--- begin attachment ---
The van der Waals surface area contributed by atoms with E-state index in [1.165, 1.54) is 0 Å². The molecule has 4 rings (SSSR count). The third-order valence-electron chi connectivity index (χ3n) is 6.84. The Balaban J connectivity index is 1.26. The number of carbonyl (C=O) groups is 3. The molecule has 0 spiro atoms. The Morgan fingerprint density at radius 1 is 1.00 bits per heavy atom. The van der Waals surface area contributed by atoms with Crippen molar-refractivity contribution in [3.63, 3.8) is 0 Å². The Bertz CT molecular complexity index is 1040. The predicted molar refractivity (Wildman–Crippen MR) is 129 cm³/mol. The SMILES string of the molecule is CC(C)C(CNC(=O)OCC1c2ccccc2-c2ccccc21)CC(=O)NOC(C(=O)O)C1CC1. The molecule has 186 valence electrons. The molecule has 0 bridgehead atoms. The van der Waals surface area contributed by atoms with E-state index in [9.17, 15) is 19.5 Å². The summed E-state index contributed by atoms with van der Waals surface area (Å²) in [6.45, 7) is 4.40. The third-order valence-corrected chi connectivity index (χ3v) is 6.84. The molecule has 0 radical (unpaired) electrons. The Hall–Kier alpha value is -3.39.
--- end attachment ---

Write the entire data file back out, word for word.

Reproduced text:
The van der Waals surface area contributed by atoms with E-state index in [1.165, 1.54) is 0 Å². The molecule has 4 rings (SSSR count). The third-order valence-electron chi connectivity index (χ3n) is 6.84. The Balaban J connectivity index is 1.26. The number of carbonyl (C=O) groups is 3. The molecule has 0 spiro atoms. The Morgan fingerprint density at radius 1 is 1.00 bits per heavy atom. The van der Waals surface area contributed by atoms with Crippen molar-refractivity contribution in [3.63, 3.8) is 0 Å². The Bertz CT molecular complexity index is 1040. The predicted molar refractivity (Wildman–Crippen MR) is 129 cm³/mol. The SMILES string of the molecule is CC(C)C(CNC(=O)OCC1c2ccccc2-c2ccccc21)CC(=O)NOC(C(=O)O)C1CC1. The molecule has 186 valence electrons. The molecule has 0 bridgehead atoms. The van der Waals surface area contributed by atoms with E-state index in [9.17, 15) is 19.5 Å². The summed E-state index contributed by atoms with van der Waals surface area (Å²) in [6.45, 7) is 4.40. The third-order valence-corrected chi connectivity index (χ3v) is 6.84. The molecule has 0 radical (unpaired) electrons. The Hall–Kier alpha value is -3.39.